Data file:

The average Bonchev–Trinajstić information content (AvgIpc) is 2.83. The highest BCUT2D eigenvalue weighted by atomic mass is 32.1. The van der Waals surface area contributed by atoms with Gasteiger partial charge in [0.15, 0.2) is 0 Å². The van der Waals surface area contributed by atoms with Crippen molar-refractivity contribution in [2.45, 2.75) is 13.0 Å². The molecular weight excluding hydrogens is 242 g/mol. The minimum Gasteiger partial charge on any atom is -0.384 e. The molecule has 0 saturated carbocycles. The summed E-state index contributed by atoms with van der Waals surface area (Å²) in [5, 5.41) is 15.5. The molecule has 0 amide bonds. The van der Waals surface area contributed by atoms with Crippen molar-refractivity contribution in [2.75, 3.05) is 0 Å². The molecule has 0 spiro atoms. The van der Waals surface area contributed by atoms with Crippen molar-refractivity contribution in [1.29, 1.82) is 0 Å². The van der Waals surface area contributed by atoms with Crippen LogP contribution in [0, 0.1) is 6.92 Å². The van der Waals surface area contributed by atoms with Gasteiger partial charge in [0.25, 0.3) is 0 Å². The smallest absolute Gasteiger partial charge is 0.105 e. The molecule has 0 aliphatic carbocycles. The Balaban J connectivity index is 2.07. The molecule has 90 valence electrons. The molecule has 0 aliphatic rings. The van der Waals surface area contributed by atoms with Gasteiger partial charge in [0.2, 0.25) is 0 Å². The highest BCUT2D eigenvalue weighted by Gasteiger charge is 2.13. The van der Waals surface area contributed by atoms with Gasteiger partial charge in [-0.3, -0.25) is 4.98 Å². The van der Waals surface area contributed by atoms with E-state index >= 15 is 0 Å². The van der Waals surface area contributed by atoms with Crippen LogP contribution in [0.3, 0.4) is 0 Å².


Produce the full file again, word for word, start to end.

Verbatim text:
The average Bonchev–Trinajstić information content (AvgIpc) is 2.83. The highest BCUT2D eigenvalue weighted by atomic mass is 32.1. The van der Waals surface area contributed by atoms with Gasteiger partial charge in [0.15, 0.2) is 0 Å². The van der Waals surface area contributed by atoms with Crippen molar-refractivity contribution in [2.45, 2.75) is 13.0 Å². The molecular weight excluding hydrogens is 242 g/mol. The minimum Gasteiger partial charge on any atom is -0.384 e. The molecule has 0 saturated carbocycles. The summed E-state index contributed by atoms with van der Waals surface area (Å²) in [5, 5.41) is 15.5. The molecule has 0 amide bonds. The van der Waals surface area contributed by atoms with Crippen molar-refractivity contribution in [2.75, 3.05) is 0 Å². The molecule has 0 spiro atoms. The van der Waals surface area contributed by atoms with Crippen molar-refractivity contribution in [1.29, 1.82) is 0 Å². The van der Waals surface area contributed by atoms with Crippen LogP contribution in [0, 0.1) is 6.92 Å². The van der Waals surface area contributed by atoms with Gasteiger partial charge in [0.25, 0.3) is 0 Å². The smallest absolute Gasteiger partial charge is 0.105 e. The molecule has 0 aliphatic carbocycles. The Balaban J connectivity index is 2.07. The molecule has 90 valence electrons. The molecule has 0 aliphatic rings. The van der Waals surface area contributed by atoms with Gasteiger partial charge in [0.2, 0.25) is 0 Å². The highest BCUT2D eigenvalue weighted by Gasteiger charge is 2.13. The van der Waals surface area contributed by atoms with Gasteiger partial charge in [-0.3, -0.25) is 4.98 Å². The van der Waals surface area contributed by atoms with E-state index >= 15 is 0 Å². The van der Waals surface area contributed by atoms with Crippen LogP contribution in [0.3, 0.4) is 0 Å².